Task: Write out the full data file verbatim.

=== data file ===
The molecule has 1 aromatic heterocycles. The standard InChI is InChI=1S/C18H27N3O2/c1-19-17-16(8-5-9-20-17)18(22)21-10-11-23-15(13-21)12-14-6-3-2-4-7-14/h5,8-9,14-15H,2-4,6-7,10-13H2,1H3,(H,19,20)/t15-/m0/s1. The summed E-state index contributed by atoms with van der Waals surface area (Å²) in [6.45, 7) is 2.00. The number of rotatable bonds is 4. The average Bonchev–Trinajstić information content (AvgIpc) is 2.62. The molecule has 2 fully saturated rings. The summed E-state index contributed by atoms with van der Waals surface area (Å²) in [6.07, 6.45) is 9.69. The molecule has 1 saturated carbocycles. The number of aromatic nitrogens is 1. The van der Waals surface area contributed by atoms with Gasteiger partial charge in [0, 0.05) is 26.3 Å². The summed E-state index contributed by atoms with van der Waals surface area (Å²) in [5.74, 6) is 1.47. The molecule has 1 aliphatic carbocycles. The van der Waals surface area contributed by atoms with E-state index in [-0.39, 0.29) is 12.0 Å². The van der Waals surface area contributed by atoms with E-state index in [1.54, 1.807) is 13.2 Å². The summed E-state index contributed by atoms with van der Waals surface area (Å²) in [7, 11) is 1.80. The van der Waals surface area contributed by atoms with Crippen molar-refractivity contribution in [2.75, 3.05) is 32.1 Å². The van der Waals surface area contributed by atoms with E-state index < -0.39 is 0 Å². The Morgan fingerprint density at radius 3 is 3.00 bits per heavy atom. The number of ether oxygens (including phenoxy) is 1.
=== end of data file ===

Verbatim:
The molecule has 1 aromatic heterocycles. The standard InChI is InChI=1S/C18H27N3O2/c1-19-17-16(8-5-9-20-17)18(22)21-10-11-23-15(13-21)12-14-6-3-2-4-7-14/h5,8-9,14-15H,2-4,6-7,10-13H2,1H3,(H,19,20)/t15-/m0/s1. The summed E-state index contributed by atoms with van der Waals surface area (Å²) in [6.45, 7) is 2.00. The number of rotatable bonds is 4. The average Bonchev–Trinajstić information content (AvgIpc) is 2.62. The molecule has 2 fully saturated rings. The summed E-state index contributed by atoms with van der Waals surface area (Å²) in [6.07, 6.45) is 9.69. The molecule has 1 saturated carbocycles. The number of aromatic nitrogens is 1. The van der Waals surface area contributed by atoms with Gasteiger partial charge in [0, 0.05) is 26.3 Å². The summed E-state index contributed by atoms with van der Waals surface area (Å²) in [5.74, 6) is 1.47. The molecule has 1 aliphatic carbocycles. The van der Waals surface area contributed by atoms with E-state index in [-0.39, 0.29) is 12.0 Å². The van der Waals surface area contributed by atoms with E-state index in [1.54, 1.807) is 13.2 Å². The summed E-state index contributed by atoms with van der Waals surface area (Å²) in [7, 11) is 1.80. The van der Waals surface area contributed by atoms with Crippen molar-refractivity contribution in [2.75, 3.05) is 32.1 Å². The van der Waals surface area contributed by atoms with E-state index < -0.39 is 0 Å². The Morgan fingerprint density at radius 3 is 3.00 bits per heavy atom. The number of ether oxygens (including phenoxy) is 1.